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Posts Tagged ‘Hamlet’

“Why Shakespeare?” from Tom Ridgely

In Directing, Phil Killian Directing Fellowship, Tom Ridgely on January 16, 2014 at 8:24 PM

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Any theater artist, producer or spectator must at some point during their evenings spent at the theater ask the question: Why Shakespeare? Why do we come back to these plays again and again? Why do we see them in parks, on film, on, off, off-off (even off-off-off) Broadway and in schools? Why do theaters name themselves after him, dedicate their missions and their budgets to his oeuvre, and how does this draw thousands of people night after night to sit in the dark and listen those words? Is it the language, the characters, the comedy, the tragedy, the cross dressing? What is this mysterious hold that Shakespeare has exerted on the human imagination throughout history and across cultures?

After four centuries you would think we’d have moved on.

These were the questions rattling around in my head as I boarded a westbound plane two weeks ago. These were the questions rattling around in my head as I sat down at the table in the Great Hall to listen to the first read through of The Tempest.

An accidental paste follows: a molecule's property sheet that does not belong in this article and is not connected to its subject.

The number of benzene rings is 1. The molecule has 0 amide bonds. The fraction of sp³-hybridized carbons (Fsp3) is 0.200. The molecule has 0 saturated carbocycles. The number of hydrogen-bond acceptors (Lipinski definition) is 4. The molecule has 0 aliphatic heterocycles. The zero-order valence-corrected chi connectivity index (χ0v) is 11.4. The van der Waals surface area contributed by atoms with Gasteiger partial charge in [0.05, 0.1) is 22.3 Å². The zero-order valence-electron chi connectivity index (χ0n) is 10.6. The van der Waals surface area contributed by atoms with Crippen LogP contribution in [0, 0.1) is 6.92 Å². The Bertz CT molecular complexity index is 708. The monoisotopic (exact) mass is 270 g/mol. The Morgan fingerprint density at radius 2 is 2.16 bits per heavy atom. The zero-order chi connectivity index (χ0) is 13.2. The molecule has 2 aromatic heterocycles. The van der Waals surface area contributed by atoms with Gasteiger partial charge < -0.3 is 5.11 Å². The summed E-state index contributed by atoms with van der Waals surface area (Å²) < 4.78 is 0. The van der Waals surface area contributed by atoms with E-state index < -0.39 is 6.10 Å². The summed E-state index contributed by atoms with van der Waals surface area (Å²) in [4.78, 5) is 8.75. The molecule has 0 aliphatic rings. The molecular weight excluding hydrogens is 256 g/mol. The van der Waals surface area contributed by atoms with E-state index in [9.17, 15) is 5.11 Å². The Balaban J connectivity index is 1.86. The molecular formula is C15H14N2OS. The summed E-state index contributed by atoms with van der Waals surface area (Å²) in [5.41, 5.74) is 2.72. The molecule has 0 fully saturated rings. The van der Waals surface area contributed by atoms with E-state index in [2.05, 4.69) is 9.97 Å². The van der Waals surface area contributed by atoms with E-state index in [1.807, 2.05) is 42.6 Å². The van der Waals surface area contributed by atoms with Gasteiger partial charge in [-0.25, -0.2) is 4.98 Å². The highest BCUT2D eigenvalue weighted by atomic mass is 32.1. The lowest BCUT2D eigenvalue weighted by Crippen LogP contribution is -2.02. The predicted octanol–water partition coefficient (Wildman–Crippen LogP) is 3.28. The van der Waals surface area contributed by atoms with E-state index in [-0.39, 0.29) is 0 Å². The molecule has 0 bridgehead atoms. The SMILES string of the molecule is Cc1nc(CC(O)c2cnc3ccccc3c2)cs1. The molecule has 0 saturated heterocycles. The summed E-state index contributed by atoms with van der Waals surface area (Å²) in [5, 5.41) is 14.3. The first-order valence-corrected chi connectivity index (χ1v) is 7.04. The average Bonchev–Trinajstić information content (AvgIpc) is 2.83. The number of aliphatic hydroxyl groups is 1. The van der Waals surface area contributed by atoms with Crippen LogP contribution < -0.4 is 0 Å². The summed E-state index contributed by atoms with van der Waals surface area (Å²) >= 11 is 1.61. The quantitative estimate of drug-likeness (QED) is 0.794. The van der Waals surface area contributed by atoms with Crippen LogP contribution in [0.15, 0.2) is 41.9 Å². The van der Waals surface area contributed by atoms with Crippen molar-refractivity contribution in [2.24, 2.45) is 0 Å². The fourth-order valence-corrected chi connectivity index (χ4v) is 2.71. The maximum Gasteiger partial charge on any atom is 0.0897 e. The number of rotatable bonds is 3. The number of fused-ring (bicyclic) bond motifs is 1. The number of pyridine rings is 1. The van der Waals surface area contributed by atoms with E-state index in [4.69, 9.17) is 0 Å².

And in Act V came an answer. Throughout the play Prospero has sought revenge on those who have usurped his kingdom, dispatching the fairy Ariel to torment them and administer a charm that will render them insane. Ariel reports back to Propsero:

Ariel: Your charm so strongly works ‘em

​That, if you now beheld them, your affections

Would become tender.

​Prospero: Dost thou think so, spirit?

​Ariel: Mine would, sir, were I human

Prospero: And mine shall.

Mine would, sir, were I human.

In this small but pivotal moment – Prospero’s reversal – Shakespeare both demands and defines our humanity. To be human is to behold another and to become tender. He gives Hamlet, the poor prince consumed by a revenge burden, a similar moment in Act V:

Hamlet: But I am very sorry, good Horatio

That to Laertes I forgot myself,

For by the image of my cause I see

The portraiture of his.

In this formulation, to be human is to look at someone else and see yourself. The act of doing so makes us larger, renders our cruelties impotent. Theater at its best, Shakespeare’s theater, fosters tolerance and empathy, teaches us humanity. Theater challenges the outer limits of that empathy – shows us the humanity that is in everyone – not just a small group of people who look and think like us. This is why theater, especially theater dedicated to Shakespeare, must be committed to diversity in the broadest, most expansive sense of the word. This is why I’m thrilled to be spending four months at the Oregon Shakespeare Festival. And this is why Shakespeare will never lose his relevance or resonance – our affections can always become more tender.

-TR

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